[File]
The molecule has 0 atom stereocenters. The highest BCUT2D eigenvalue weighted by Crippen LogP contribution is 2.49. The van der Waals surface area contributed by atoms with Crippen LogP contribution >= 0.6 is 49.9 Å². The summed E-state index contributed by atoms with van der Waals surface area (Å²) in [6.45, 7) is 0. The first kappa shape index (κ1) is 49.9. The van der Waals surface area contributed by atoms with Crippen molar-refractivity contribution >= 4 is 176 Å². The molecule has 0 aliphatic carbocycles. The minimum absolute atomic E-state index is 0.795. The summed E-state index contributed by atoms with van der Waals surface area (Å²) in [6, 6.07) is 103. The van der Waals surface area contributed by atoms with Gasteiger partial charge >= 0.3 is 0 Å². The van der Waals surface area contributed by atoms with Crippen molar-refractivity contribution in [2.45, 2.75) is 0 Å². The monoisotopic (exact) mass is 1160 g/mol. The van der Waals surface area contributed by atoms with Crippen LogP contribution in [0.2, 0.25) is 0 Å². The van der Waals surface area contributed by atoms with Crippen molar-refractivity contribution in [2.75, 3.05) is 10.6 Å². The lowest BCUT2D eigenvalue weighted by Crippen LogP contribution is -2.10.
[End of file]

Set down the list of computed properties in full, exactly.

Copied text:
The molecule has 0 atom stereocenters. The highest BCUT2D eigenvalue weighted by Crippen LogP contribution is 2.49. The van der Waals surface area contributed by atoms with Crippen LogP contribution >= 0.6 is 49.9 Å². The summed E-state index contributed by atoms with van der Waals surface area (Å²) in [6.45, 7) is 0. The first kappa shape index (κ1) is 49.9. The van der Waals surface area contributed by atoms with Crippen molar-refractivity contribution >= 4 is 176 Å². The molecule has 0 aliphatic carbocycles. The minimum absolute atomic E-state index is 0.795. The summed E-state index contributed by atoms with van der Waals surface area (Å²) in [6, 6.07) is 103. The van der Waals surface area contributed by atoms with Gasteiger partial charge >= 0.3 is 0 Å². The van der Waals surface area contributed by atoms with Crippen molar-refractivity contribution in [2.45, 2.75) is 0 Å². The monoisotopic (exact) mass is 1160 g/mol. The van der Waals surface area contributed by atoms with Crippen LogP contribution in [0.2, 0.25) is 0 Å². The van der Waals surface area contributed by atoms with Crippen molar-refractivity contribution in [2.75, 3.05) is 10.6 Å². The lowest BCUT2D eigenvalue weighted by Crippen LogP contribution is -2.10.